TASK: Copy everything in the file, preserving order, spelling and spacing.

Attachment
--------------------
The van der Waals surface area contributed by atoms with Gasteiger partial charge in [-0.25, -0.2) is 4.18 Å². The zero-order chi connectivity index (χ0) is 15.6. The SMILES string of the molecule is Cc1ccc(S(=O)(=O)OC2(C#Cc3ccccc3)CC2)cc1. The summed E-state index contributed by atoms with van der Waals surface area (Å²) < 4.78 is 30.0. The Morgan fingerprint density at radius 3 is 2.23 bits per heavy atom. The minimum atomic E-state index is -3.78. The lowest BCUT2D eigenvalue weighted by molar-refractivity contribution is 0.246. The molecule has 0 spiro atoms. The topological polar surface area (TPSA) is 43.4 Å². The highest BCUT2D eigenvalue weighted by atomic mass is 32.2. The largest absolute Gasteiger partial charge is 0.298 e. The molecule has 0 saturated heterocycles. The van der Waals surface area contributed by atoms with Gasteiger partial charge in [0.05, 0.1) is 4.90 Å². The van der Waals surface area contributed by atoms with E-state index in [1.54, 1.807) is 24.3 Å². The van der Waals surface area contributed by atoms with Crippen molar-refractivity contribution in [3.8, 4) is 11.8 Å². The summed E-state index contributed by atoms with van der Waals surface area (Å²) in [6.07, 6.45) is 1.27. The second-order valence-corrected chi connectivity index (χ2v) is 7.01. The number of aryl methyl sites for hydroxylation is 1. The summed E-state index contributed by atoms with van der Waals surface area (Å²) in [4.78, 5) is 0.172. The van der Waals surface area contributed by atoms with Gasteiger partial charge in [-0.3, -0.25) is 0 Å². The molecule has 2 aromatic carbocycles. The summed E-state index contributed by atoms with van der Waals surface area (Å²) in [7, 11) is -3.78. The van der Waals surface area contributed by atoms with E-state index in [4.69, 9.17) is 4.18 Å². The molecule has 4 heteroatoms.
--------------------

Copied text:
The van der Waals surface area contributed by atoms with Gasteiger partial charge in [-0.25, -0.2) is 4.18 Å². The zero-order chi connectivity index (χ0) is 15.6. The SMILES string of the molecule is Cc1ccc(S(=O)(=O)OC2(C#Cc3ccccc3)CC2)cc1. The summed E-state index contributed by atoms with van der Waals surface area (Å²) < 4.78 is 30.0. The Morgan fingerprint density at radius 3 is 2.23 bits per heavy atom. The minimum atomic E-state index is -3.78. The lowest BCUT2D eigenvalue weighted by molar-refractivity contribution is 0.246. The molecule has 0 spiro atoms. The topological polar surface area (TPSA) is 43.4 Å². The highest BCUT2D eigenvalue weighted by atomic mass is 32.2. The largest absolute Gasteiger partial charge is 0.298 e. The molecule has 0 saturated heterocycles. The van der Waals surface area contributed by atoms with Gasteiger partial charge in [0.05, 0.1) is 4.90 Å². The van der Waals surface area contributed by atoms with E-state index in [1.54, 1.807) is 24.3 Å². The van der Waals surface area contributed by atoms with Crippen molar-refractivity contribution in [3.8, 4) is 11.8 Å². The summed E-state index contributed by atoms with van der Waals surface area (Å²) in [6.07, 6.45) is 1.27. The second-order valence-corrected chi connectivity index (χ2v) is 7.01. The number of aryl methyl sites for hydroxylation is 1. The summed E-state index contributed by atoms with van der Waals surface area (Å²) in [4.78, 5) is 0.172. The van der Waals surface area contributed by atoms with Gasteiger partial charge in [-0.3, -0.25) is 0 Å². The molecule has 2 aromatic carbocycles. The summed E-state index contributed by atoms with van der Waals surface area (Å²) in [7, 11) is -3.78. The van der Waals surface area contributed by atoms with E-state index in [4.69, 9.17) is 4.18 Å². The molecule has 4 heteroatoms.